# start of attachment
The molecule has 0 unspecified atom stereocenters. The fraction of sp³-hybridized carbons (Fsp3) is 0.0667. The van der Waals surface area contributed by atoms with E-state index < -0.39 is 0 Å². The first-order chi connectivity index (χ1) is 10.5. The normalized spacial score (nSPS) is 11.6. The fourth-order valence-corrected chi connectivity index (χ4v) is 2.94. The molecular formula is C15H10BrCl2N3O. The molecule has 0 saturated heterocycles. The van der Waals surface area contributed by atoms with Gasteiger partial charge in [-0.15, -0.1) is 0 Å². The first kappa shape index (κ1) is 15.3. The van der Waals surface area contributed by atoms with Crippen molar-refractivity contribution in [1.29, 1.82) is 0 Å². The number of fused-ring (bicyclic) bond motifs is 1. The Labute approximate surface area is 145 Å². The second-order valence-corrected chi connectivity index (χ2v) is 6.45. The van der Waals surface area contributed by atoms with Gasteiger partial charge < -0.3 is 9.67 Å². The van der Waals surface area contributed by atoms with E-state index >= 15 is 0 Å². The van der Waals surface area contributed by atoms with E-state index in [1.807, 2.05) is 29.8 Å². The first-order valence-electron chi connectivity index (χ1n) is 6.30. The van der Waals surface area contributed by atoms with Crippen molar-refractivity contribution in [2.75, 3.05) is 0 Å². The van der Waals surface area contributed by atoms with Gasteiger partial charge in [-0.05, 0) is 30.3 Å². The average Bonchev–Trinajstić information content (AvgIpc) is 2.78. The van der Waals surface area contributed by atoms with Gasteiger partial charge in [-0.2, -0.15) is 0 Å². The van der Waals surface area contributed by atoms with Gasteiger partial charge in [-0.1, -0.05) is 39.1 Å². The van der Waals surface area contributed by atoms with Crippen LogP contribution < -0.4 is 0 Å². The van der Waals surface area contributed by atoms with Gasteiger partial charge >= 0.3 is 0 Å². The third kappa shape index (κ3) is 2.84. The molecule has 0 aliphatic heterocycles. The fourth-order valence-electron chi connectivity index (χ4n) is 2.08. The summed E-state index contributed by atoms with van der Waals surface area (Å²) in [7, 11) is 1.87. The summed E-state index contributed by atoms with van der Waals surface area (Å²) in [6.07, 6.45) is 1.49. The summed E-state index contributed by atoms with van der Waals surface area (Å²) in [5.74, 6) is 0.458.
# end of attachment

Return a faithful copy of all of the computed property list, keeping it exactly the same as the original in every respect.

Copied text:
The molecule has 0 unspecified atom stereocenters. The fraction of sp³-hybridized carbons (Fsp3) is 0.0667. The van der Waals surface area contributed by atoms with E-state index < -0.39 is 0 Å². The first-order chi connectivity index (χ1) is 10.5. The normalized spacial score (nSPS) is 11.6. The fourth-order valence-corrected chi connectivity index (χ4v) is 2.94. The molecular formula is C15H10BrCl2N3O. The molecule has 0 saturated heterocycles. The van der Waals surface area contributed by atoms with Gasteiger partial charge in [-0.15, -0.1) is 0 Å². The first kappa shape index (κ1) is 15.3. The van der Waals surface area contributed by atoms with Crippen molar-refractivity contribution in [1.29, 1.82) is 0 Å². The number of fused-ring (bicyclic) bond motifs is 1. The Labute approximate surface area is 145 Å². The second-order valence-corrected chi connectivity index (χ2v) is 6.45. The van der Waals surface area contributed by atoms with Gasteiger partial charge < -0.3 is 9.67 Å². The van der Waals surface area contributed by atoms with E-state index >= 15 is 0 Å². The van der Waals surface area contributed by atoms with E-state index in [1.807, 2.05) is 29.8 Å². The first-order valence-electron chi connectivity index (χ1n) is 6.30. The van der Waals surface area contributed by atoms with Crippen molar-refractivity contribution in [2.75, 3.05) is 0 Å². The van der Waals surface area contributed by atoms with Gasteiger partial charge in [-0.05, 0) is 30.3 Å². The average Bonchev–Trinajstić information content (AvgIpc) is 2.78. The van der Waals surface area contributed by atoms with Gasteiger partial charge in [-0.2, -0.15) is 0 Å². The van der Waals surface area contributed by atoms with Gasteiger partial charge in [-0.1, -0.05) is 39.1 Å². The van der Waals surface area contributed by atoms with Crippen LogP contribution < -0.4 is 0 Å². The van der Waals surface area contributed by atoms with Gasteiger partial charge >= 0.3 is 0 Å². The third kappa shape index (κ3) is 2.84. The molecule has 0 aliphatic heterocycles. The fourth-order valence-electron chi connectivity index (χ4n) is 2.08. The summed E-state index contributed by atoms with van der Waals surface area (Å²) in [7, 11) is 1.87. The summed E-state index contributed by atoms with van der Waals surface area (Å²) in [6.07, 6.45) is 1.49. The summed E-state index contributed by atoms with van der Waals surface area (Å²) in [5.74, 6) is 0.458.